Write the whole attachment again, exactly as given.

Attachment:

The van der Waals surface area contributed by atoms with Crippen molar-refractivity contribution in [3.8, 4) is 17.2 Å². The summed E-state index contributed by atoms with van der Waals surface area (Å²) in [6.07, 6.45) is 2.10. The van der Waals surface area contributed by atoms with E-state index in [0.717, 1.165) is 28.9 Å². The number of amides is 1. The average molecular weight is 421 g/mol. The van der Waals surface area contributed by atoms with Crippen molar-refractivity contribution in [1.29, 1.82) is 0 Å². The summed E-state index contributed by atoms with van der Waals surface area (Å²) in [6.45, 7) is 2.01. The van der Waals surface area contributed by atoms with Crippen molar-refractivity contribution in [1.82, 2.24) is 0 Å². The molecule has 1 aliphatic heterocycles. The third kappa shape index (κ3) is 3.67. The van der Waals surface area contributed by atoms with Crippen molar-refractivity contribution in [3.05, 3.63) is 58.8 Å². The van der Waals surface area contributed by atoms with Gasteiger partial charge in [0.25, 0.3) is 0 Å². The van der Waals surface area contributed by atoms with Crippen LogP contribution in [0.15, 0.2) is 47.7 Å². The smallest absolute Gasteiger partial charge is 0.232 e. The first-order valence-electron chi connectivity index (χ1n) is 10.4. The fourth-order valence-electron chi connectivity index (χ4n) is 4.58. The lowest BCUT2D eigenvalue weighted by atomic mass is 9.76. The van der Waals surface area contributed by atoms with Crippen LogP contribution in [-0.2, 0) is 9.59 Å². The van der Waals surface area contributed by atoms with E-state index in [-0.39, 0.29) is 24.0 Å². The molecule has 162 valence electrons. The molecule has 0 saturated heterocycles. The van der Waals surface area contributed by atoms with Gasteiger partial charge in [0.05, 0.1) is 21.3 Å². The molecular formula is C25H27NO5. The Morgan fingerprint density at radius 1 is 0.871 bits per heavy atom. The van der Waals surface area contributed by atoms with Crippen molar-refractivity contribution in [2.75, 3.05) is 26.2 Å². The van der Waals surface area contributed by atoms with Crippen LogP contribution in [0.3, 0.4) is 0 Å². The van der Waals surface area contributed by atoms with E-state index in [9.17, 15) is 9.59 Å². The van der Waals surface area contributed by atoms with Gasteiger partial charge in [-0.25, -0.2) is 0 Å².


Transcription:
The van der Waals surface area contributed by atoms with Crippen molar-refractivity contribution in [3.8, 4) is 17.2 Å². The summed E-state index contributed by atoms with van der Waals surface area (Å²) in [6.07, 6.45) is 2.10. The van der Waals surface area contributed by atoms with E-state index in [0.717, 1.165) is 28.9 Å². The number of amides is 1. The average molecular weight is 421 g/mol. The van der Waals surface area contributed by atoms with Crippen molar-refractivity contribution in [1.29, 1.82) is 0 Å². The summed E-state index contributed by atoms with van der Waals surface area (Å²) in [6.45, 7) is 2.01. The van der Waals surface area contributed by atoms with Crippen molar-refractivity contribution in [1.82, 2.24) is 0 Å². The molecule has 1 aliphatic heterocycles. The third kappa shape index (κ3) is 3.67. The van der Waals surface area contributed by atoms with Crippen molar-refractivity contribution in [3.05, 3.63) is 58.8 Å². The van der Waals surface area contributed by atoms with Gasteiger partial charge in [0.25, 0.3) is 0 Å². The van der Waals surface area contributed by atoms with Crippen LogP contribution in [0.15, 0.2) is 47.7 Å². The smallest absolute Gasteiger partial charge is 0.232 e. The first-order valence-electron chi connectivity index (χ1n) is 10.4. The fourth-order valence-electron chi connectivity index (χ4n) is 4.58. The lowest BCUT2D eigenvalue weighted by atomic mass is 9.76. The van der Waals surface area contributed by atoms with Crippen LogP contribution in [-0.2, 0) is 9.59 Å². The van der Waals surface area contributed by atoms with E-state index in [-0.39, 0.29) is 24.0 Å². The molecule has 162 valence electrons. The molecule has 0 saturated heterocycles. The van der Waals surface area contributed by atoms with Gasteiger partial charge in [0.05, 0.1) is 21.3 Å². The molecular formula is C25H27NO5. The Morgan fingerprint density at radius 1 is 0.871 bits per heavy atom. The van der Waals surface area contributed by atoms with Crippen molar-refractivity contribution in [2.75, 3.05) is 26.2 Å². The van der Waals surface area contributed by atoms with Crippen LogP contribution in [0.3, 0.4) is 0 Å². The van der Waals surface area contributed by atoms with E-state index in [9.17, 15) is 9.59 Å². The van der Waals surface area contributed by atoms with Gasteiger partial charge in [-0.25, -0.2) is 0 Å².